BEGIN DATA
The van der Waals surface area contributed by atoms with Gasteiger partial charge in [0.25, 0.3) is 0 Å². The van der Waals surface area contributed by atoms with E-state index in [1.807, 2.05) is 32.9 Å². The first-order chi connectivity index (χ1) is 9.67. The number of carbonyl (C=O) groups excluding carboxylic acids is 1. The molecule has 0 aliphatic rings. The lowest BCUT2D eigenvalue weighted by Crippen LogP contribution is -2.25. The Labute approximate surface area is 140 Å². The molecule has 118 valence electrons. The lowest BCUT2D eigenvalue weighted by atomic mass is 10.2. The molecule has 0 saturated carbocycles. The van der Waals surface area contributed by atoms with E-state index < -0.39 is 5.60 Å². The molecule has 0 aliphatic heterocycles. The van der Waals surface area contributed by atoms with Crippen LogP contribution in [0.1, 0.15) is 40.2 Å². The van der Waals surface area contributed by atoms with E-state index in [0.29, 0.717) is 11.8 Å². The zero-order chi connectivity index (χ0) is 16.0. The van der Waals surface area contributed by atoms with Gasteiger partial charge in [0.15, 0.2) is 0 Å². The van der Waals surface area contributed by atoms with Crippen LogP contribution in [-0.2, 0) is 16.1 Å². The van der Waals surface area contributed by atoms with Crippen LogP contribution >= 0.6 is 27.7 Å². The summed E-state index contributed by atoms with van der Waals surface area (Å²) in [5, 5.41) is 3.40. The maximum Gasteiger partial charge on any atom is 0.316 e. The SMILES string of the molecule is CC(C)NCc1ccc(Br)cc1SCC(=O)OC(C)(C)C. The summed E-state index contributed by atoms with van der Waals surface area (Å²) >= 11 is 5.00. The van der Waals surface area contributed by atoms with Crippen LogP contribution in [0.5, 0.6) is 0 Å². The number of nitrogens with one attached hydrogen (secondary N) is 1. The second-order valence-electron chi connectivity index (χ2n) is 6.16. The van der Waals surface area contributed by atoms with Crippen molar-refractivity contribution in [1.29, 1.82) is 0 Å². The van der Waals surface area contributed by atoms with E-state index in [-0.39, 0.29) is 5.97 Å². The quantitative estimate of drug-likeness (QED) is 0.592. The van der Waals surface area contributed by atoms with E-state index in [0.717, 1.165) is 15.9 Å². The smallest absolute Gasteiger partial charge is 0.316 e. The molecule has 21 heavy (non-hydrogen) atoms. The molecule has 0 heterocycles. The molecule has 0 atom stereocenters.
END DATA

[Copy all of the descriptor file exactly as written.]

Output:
The van der Waals surface area contributed by atoms with Gasteiger partial charge in [0.25, 0.3) is 0 Å². The van der Waals surface area contributed by atoms with E-state index in [1.807, 2.05) is 32.9 Å². The first-order chi connectivity index (χ1) is 9.67. The number of carbonyl (C=O) groups excluding carboxylic acids is 1. The molecule has 0 aliphatic rings. The lowest BCUT2D eigenvalue weighted by Crippen LogP contribution is -2.25. The Labute approximate surface area is 140 Å². The molecule has 118 valence electrons. The lowest BCUT2D eigenvalue weighted by atomic mass is 10.2. The molecule has 0 saturated carbocycles. The van der Waals surface area contributed by atoms with E-state index < -0.39 is 5.60 Å². The molecule has 0 aliphatic heterocycles. The van der Waals surface area contributed by atoms with Crippen LogP contribution in [0.1, 0.15) is 40.2 Å². The van der Waals surface area contributed by atoms with E-state index in [0.29, 0.717) is 11.8 Å². The zero-order chi connectivity index (χ0) is 16.0. The van der Waals surface area contributed by atoms with Gasteiger partial charge in [0.15, 0.2) is 0 Å². The van der Waals surface area contributed by atoms with Crippen LogP contribution in [-0.2, 0) is 16.1 Å². The van der Waals surface area contributed by atoms with Crippen LogP contribution >= 0.6 is 27.7 Å². The summed E-state index contributed by atoms with van der Waals surface area (Å²) in [5, 5.41) is 3.40. The maximum Gasteiger partial charge on any atom is 0.316 e. The SMILES string of the molecule is CC(C)NCc1ccc(Br)cc1SCC(=O)OC(C)(C)C. The summed E-state index contributed by atoms with van der Waals surface area (Å²) >= 11 is 5.00. The van der Waals surface area contributed by atoms with Crippen LogP contribution in [0.5, 0.6) is 0 Å². The number of nitrogens with one attached hydrogen (secondary N) is 1. The second-order valence-electron chi connectivity index (χ2n) is 6.16. The van der Waals surface area contributed by atoms with Crippen molar-refractivity contribution in [1.29, 1.82) is 0 Å². The van der Waals surface area contributed by atoms with E-state index in [-0.39, 0.29) is 5.97 Å². The quantitative estimate of drug-likeness (QED) is 0.592. The van der Waals surface area contributed by atoms with E-state index in [0.717, 1.165) is 15.9 Å². The smallest absolute Gasteiger partial charge is 0.316 e. The molecule has 21 heavy (non-hydrogen) atoms. The molecule has 0 heterocycles. The molecule has 0 atom stereocenters.